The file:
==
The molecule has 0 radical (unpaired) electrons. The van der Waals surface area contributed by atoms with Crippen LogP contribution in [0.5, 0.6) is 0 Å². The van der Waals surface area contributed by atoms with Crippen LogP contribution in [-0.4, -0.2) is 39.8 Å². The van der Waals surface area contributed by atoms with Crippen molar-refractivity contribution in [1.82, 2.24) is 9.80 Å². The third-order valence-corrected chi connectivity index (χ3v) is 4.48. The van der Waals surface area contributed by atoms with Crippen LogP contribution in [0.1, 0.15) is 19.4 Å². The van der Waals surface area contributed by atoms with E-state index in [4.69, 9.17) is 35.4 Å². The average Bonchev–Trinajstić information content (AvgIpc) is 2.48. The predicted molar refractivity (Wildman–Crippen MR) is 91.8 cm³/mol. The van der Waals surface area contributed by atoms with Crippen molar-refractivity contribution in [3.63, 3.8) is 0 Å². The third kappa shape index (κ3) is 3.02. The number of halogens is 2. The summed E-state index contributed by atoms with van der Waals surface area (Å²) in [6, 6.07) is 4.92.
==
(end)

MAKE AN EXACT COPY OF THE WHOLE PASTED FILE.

The molecule has 0 radical (unpaired) electrons. The van der Waals surface area contributed by atoms with Crippen LogP contribution in [0.5, 0.6) is 0 Å². The van der Waals surface area contributed by atoms with Crippen LogP contribution in [-0.4, -0.2) is 39.8 Å². The van der Waals surface area contributed by atoms with Crippen molar-refractivity contribution in [1.82, 2.24) is 9.80 Å². The third-order valence-corrected chi connectivity index (χ3v) is 4.48. The van der Waals surface area contributed by atoms with Crippen LogP contribution in [0.1, 0.15) is 19.4 Å². The van der Waals surface area contributed by atoms with E-state index in [4.69, 9.17) is 35.4 Å². The average Bonchev–Trinajstić information content (AvgIpc) is 2.48. The predicted molar refractivity (Wildman–Crippen MR) is 91.8 cm³/mol. The van der Waals surface area contributed by atoms with Crippen molar-refractivity contribution in [3.63, 3.8) is 0 Å². The third kappa shape index (κ3) is 3.02. The number of halogens is 2. The summed E-state index contributed by atoms with van der Waals surface area (Å²) in [6, 6.07) is 4.92.